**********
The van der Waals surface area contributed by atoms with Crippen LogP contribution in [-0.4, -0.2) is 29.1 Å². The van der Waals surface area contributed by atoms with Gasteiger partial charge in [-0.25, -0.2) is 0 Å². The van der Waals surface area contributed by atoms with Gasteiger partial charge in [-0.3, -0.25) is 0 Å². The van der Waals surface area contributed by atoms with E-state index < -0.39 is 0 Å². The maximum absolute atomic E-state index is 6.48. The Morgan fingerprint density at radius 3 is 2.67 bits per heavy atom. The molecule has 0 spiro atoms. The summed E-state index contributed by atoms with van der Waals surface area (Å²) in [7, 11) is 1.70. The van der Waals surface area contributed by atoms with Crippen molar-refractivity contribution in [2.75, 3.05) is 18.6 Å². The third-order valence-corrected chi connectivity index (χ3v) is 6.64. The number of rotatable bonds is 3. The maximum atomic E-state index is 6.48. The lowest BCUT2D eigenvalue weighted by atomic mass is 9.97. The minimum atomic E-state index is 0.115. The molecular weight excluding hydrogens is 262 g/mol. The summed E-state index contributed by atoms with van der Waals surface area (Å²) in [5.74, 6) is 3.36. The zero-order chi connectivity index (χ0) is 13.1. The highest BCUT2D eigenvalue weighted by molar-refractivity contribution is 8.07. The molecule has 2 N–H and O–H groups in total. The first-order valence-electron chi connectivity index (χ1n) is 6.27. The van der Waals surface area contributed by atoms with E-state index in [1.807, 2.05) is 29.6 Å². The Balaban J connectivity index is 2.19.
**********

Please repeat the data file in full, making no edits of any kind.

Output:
The van der Waals surface area contributed by atoms with Crippen LogP contribution in [-0.4, -0.2) is 29.1 Å². The van der Waals surface area contributed by atoms with Gasteiger partial charge in [-0.25, -0.2) is 0 Å². The van der Waals surface area contributed by atoms with Gasteiger partial charge in [-0.3, -0.25) is 0 Å². The van der Waals surface area contributed by atoms with E-state index < -0.39 is 0 Å². The maximum absolute atomic E-state index is 6.48. The Morgan fingerprint density at radius 3 is 2.67 bits per heavy atom. The molecule has 0 spiro atoms. The summed E-state index contributed by atoms with van der Waals surface area (Å²) in [7, 11) is 1.70. The van der Waals surface area contributed by atoms with Crippen molar-refractivity contribution in [2.75, 3.05) is 18.6 Å². The third-order valence-corrected chi connectivity index (χ3v) is 6.64. The number of rotatable bonds is 3. The maximum atomic E-state index is 6.48. The lowest BCUT2D eigenvalue weighted by atomic mass is 9.97. The minimum atomic E-state index is 0.115. The molecular weight excluding hydrogens is 262 g/mol. The summed E-state index contributed by atoms with van der Waals surface area (Å²) in [5.74, 6) is 3.36. The zero-order chi connectivity index (χ0) is 13.1. The highest BCUT2D eigenvalue weighted by molar-refractivity contribution is 8.07. The molecule has 2 N–H and O–H groups in total. The first-order valence-electron chi connectivity index (χ1n) is 6.27. The van der Waals surface area contributed by atoms with E-state index in [1.807, 2.05) is 29.6 Å². The Balaban J connectivity index is 2.19.